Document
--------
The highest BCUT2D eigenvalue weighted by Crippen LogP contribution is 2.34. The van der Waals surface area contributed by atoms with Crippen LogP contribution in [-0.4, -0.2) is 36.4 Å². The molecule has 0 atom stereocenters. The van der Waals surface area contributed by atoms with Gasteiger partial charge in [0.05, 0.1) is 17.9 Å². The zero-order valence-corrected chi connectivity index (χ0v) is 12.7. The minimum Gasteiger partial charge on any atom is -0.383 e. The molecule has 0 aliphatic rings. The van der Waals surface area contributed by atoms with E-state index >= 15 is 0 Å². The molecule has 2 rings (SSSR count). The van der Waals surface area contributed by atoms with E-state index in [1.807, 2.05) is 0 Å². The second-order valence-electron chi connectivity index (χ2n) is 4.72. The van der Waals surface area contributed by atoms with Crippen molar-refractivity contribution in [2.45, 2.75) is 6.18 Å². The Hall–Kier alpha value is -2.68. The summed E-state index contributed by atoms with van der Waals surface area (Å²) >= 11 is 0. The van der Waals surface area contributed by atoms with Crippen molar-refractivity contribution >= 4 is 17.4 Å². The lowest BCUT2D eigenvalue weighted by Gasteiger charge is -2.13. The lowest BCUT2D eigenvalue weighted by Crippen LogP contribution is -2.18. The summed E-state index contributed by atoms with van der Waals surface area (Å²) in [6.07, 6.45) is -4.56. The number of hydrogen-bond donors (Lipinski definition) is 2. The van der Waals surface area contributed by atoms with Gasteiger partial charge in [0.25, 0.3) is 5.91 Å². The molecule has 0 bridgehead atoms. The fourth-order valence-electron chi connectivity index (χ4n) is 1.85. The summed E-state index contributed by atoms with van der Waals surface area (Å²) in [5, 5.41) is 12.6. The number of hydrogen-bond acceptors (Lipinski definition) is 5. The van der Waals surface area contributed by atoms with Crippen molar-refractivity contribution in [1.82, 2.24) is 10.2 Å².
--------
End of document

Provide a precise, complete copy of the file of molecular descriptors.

The highest BCUT2D eigenvalue weighted by Crippen LogP contribution is 2.34. The van der Waals surface area contributed by atoms with Crippen LogP contribution in [-0.4, -0.2) is 36.4 Å². The molecule has 0 atom stereocenters. The van der Waals surface area contributed by atoms with Gasteiger partial charge in [0.05, 0.1) is 17.9 Å². The zero-order valence-corrected chi connectivity index (χ0v) is 12.7. The minimum Gasteiger partial charge on any atom is -0.383 e. The molecule has 0 aliphatic rings. The van der Waals surface area contributed by atoms with E-state index >= 15 is 0 Å². The molecule has 2 rings (SSSR count). The van der Waals surface area contributed by atoms with E-state index in [1.807, 2.05) is 0 Å². The second-order valence-electron chi connectivity index (χ2n) is 4.72. The van der Waals surface area contributed by atoms with Crippen molar-refractivity contribution in [2.45, 2.75) is 6.18 Å². The Hall–Kier alpha value is -2.68. The summed E-state index contributed by atoms with van der Waals surface area (Å²) >= 11 is 0. The van der Waals surface area contributed by atoms with Crippen molar-refractivity contribution >= 4 is 17.4 Å². The lowest BCUT2D eigenvalue weighted by Gasteiger charge is -2.13. The lowest BCUT2D eigenvalue weighted by Crippen LogP contribution is -2.18. The summed E-state index contributed by atoms with van der Waals surface area (Å²) in [6.07, 6.45) is -4.56. The number of hydrogen-bond donors (Lipinski definition) is 2. The van der Waals surface area contributed by atoms with Gasteiger partial charge in [0.25, 0.3) is 5.91 Å². The molecule has 0 bridgehead atoms. The fourth-order valence-electron chi connectivity index (χ4n) is 1.85. The summed E-state index contributed by atoms with van der Waals surface area (Å²) in [5, 5.41) is 12.6. The number of hydrogen-bond acceptors (Lipinski definition) is 5. The van der Waals surface area contributed by atoms with Crippen molar-refractivity contribution in [1.82, 2.24) is 10.2 Å².